The speakers at the demonstration called for the creation of a parliament of the Lugansk republic, choosing new MPs and establishing a new government. Calls for an independence referendum were also heard.

On Monday, clashes erupted in the southern Ukrainian city of Nikolaev after at least 300 activists attempted to storm the city administration building. The protesters were also trying to remove the Ukrainian flag from the administration building. Police reportedly used rubber bullets to force the crowd back from the building.

At least 15 people have been injured, with 11 of them were admitted to hospital, and more than 20 arrested, the city’s Health Department reported.

An elderly woman looks at the Russian flag set up by pro-Russian activists at a barricade blocking access to the Ukrainian Security Service building in the eastern Ukrainian city of Lugansk on April 8, 2014.

After pro-Russian demonstrators expressed their discontent with Kiev authorities in the city of Dnepropetrovsk, the city authorities moved to negotiate with the anti-government activists.

According to the region’s deputy governor, Boris Filatov, both the “left-wing” and the pro-Russian protesters agreed to refrain from “calls for separatist actions.” In return, the authorities said they will let the activists use some offices in the administrative buildings for their “meetings and work,” as well as provide them with “free access” to local printed media.

Meanwhile, Russia has called on Kiev and Washington not to ignore the interests of all of Ukraine’s regions, including those in southeastern Ukraine. The Russian Foreign Ministry voiced concerns over the build-up of Ukrainian forces and US mercenaries in southeastern parts of the country, calling on Kiev to immediately cease military preparations which could lead to a civil war.

According to Russian FM Sergey Lavrov, the coup-appointed government in Ukraine has not made any positive steps towards these regions and the people there “fear that their interests are being ignored by Kiev.”

 

 

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Breaking news – Kiev snipers hired by Maidan leaders – leaked EU’s Ashton phone tape

An anti-government protester sit near the bodies of two demonstrators killed by a sniper during clashes with the police in the center of Kiev on February 20, 2014.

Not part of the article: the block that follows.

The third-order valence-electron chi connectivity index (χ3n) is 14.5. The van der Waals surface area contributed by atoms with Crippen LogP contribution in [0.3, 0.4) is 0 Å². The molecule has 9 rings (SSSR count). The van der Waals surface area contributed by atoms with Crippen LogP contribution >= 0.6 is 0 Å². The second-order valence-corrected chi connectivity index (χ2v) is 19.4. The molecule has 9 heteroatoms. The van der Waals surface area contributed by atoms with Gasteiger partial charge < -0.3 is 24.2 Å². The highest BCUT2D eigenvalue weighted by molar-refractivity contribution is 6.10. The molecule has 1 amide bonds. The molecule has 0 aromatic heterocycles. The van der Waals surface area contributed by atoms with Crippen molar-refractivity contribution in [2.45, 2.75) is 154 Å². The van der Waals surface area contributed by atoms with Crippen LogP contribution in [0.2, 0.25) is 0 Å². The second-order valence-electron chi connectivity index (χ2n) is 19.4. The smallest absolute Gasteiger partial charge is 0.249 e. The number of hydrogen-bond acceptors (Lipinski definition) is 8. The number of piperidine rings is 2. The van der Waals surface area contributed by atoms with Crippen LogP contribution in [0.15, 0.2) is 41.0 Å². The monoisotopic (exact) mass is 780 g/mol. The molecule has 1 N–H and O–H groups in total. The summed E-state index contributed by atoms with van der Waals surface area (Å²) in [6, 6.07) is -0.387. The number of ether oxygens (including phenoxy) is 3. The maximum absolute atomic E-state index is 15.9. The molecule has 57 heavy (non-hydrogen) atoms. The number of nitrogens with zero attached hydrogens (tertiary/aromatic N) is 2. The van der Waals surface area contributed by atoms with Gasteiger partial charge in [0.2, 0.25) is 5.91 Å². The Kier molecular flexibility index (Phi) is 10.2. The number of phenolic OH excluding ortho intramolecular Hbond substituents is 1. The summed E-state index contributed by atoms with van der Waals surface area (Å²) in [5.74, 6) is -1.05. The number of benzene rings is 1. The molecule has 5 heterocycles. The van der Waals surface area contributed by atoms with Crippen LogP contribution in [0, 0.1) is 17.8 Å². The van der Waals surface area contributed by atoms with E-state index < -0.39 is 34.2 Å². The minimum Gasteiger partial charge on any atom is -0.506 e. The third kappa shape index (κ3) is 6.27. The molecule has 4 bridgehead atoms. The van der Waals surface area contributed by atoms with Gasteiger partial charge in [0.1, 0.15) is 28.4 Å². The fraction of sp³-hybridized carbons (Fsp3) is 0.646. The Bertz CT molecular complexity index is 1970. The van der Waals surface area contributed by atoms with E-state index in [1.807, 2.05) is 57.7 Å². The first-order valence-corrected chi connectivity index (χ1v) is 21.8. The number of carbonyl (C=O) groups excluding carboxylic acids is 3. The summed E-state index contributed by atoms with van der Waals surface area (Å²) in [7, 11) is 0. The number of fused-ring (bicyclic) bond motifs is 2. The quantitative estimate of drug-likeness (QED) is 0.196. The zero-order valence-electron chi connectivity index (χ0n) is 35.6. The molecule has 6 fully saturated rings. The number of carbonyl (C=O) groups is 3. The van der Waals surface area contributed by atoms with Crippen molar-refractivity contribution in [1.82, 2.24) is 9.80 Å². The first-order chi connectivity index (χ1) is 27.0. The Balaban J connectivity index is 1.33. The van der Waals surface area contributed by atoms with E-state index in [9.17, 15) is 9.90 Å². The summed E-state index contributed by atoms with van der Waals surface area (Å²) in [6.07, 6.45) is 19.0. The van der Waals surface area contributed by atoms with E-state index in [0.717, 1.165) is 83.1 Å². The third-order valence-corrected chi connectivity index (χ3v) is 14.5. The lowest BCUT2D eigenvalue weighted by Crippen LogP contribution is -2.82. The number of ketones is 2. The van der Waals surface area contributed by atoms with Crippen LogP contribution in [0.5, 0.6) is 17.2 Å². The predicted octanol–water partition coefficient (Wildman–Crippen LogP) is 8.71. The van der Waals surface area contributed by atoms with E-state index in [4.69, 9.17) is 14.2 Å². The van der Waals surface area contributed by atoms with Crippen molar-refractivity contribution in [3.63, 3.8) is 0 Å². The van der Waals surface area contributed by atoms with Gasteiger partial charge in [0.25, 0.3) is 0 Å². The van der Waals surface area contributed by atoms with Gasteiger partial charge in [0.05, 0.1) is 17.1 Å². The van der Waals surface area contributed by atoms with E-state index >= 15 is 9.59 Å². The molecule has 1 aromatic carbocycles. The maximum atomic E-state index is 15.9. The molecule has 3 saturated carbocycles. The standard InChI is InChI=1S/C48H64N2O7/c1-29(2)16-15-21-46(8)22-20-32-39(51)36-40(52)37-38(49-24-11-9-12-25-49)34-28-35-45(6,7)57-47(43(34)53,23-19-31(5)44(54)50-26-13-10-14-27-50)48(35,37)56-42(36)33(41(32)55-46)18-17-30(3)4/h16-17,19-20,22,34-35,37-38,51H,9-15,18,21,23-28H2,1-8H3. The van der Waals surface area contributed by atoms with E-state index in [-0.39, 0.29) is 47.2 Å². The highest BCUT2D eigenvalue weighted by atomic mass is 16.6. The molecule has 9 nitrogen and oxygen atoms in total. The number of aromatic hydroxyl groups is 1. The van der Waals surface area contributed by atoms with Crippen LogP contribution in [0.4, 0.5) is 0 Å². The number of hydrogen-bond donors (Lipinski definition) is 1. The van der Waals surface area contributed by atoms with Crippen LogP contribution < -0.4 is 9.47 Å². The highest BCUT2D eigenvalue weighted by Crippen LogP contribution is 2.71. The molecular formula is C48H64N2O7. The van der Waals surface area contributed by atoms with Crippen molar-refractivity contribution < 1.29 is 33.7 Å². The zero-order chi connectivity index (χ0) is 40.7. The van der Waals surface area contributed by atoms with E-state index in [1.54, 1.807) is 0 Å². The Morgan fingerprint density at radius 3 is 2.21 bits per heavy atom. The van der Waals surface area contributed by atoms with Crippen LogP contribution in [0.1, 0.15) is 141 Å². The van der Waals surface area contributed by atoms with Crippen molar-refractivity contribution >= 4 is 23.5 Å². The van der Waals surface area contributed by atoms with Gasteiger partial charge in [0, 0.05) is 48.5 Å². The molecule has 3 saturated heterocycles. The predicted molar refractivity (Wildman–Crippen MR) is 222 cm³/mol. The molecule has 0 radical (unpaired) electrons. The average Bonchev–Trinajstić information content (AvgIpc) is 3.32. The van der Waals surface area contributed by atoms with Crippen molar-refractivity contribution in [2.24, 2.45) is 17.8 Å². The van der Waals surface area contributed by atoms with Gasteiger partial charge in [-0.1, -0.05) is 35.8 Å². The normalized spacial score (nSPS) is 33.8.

The snipers who shot at protesters and police in Kiev were allegedly hired by Maidan leaders, according to a leaked phone conversation between the EU foreign affairs chief Catherine Ashton and Estonian foreign affairs minister, which has emerged online.

“There is now stronger and stronger understanding that behind the snipers, it was not Yanukovich, but it was somebody from the new coalition,” Urmas Paet said during the conversation.

“I think we do want to investigate. I mean, I didn’t pick that up, that’s interesting. Gosh,” Ashton answered.

The call took place after Estonia’s Foreign Minister Urmas Paet visited Kiev on February 25 at the peak of clashes between the pro-EU protesters and security forces in the Ukrainian capital.

Paet also recalled his conversation with a doctor who treated those shot by snipers in Kiev. She said that both protesters and police were shot at by the same people.

“And second, what was quite disturbing, this same Olga [Bogomolets] told as well that all the evidence shows that the people who were killed by snipers from both sides, among policemen and then people from the streets, that they were the same snipers killing people from both sides,” the Estonian FM stressed.

Ashton reacted to the information by saying: “Well, yeah…that’s, that’s terrible.”

“So that she then also showed me some photos she said that as a medical doctor she can say that it is the same handwriting, the same type of bullets, and it’s really disturbing that now the new coalition, that they don’t want to investigate what exactly happened,” Paet said.

Protesters evacuate a wounded demonstrator from Independence square, dubbed Maidan, in Kiev on February 20, 2014.

The Estonian FM has described the whole sniper issue as “disturbing” and added, “it already discredits from the very beginning” the new Ukrainian power.

His overall impressions of what he saw during his one-day trip to Kiev are “sad,” Paet said during the conversation.

He stressed that the Ukrainian people don’t trust the Maidan leaders, with all the opposition politicians slated to join the new government “having dirty past.”

The file was reportedly uploaded to the web by officers of Security Service of Ukraine (SBU) loyal to ousted President Viktor Yanukovich who hacked Paet’s and Ashton’s phones.

94 people were killed and another 900 injured during the standoff between police and protesters at Maidan Saquare in Kiev last month.

Policemen carry a colleague wounded during clashes with anti-government protesters in Kiev on February 18, 2014.